Mistakes are the key to success

The past weekend I enjoyed doing Shohin workshops and a bonsai demo in Poland.

Teaching brings great joy when students are engaged and wants to learn. Bringing forward the level of bonsai relies on good students asking lots of questions. I have now gathered knowledge through 25 years of mistakes growing bonsai. And mistakes are one of the keys to learn.

Without mistakes no progress.

And I am still eager to learn more. Every year adds new layers of knowledge and new directions. With time errors are less.

Mistakes are the key to success

If we don’t fail we do not know the limits. Growing bonsai very much has to do with knowing the limitations of techniques different species can take, and when to apply them. How hard can a branch be bent on a Junipers or a Hawthorn? When to do it?What time of the year is it appropriate to repot? And so on.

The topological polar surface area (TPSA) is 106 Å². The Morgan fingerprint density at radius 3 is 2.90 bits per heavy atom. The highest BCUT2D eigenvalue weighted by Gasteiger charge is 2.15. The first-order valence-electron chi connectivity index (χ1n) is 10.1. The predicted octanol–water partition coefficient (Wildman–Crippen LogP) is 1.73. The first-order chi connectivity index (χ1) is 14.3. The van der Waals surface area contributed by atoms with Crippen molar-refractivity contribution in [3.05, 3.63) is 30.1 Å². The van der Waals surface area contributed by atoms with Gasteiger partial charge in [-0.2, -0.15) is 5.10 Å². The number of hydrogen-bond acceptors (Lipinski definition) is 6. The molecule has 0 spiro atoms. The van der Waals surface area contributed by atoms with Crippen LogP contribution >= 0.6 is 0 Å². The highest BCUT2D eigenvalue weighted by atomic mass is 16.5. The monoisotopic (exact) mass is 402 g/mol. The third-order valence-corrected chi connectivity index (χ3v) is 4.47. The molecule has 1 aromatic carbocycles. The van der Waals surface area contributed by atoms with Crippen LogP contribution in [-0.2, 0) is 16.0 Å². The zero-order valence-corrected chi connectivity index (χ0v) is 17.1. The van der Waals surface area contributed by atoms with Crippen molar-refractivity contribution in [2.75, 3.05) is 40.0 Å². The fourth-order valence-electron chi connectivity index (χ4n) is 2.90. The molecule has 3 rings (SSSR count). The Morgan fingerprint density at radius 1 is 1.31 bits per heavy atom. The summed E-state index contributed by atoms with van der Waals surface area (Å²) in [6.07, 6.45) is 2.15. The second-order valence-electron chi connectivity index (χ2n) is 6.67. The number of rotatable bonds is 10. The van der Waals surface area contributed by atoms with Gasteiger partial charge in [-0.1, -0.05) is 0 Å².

Some of this is learned through books, videos or by teachers at workshops. At the end of the day there is only one way of learning the last bit. By practising by trial and error. Naturally always trying to limit failures as much as possible.

Keep on trying and learning brings joy when I see the results of my efforts improving my trees. Little by little.


The most valuable lesson I have learned up till now is patience. Throughout the past 25 years I have learned all kinds of styling and growing techniques. But time is what really builds a beautiful bonsai. The obvious part of time is of course the slow development of branches over the years, finally reaching a stage where detailed ramification is the result of patient work and techniques applied. But time also matters in other aspects of bonsai growing.

The aging of bark at trunks, and even at thinner branches, is part of time just passing by. Aged surface roots making these look old and sturdy takes time. Same with the aging of deadwood. No matter how clever one is with powertools or carving by hand, the last detailed aging and naturalness is only created by time passing. The fine fissures and cracks developed by deadwood heated up by the sun, frozen wood during winter, wetted by rain, and drying up again is what really matters. And here you can only wait. Letting time do its work.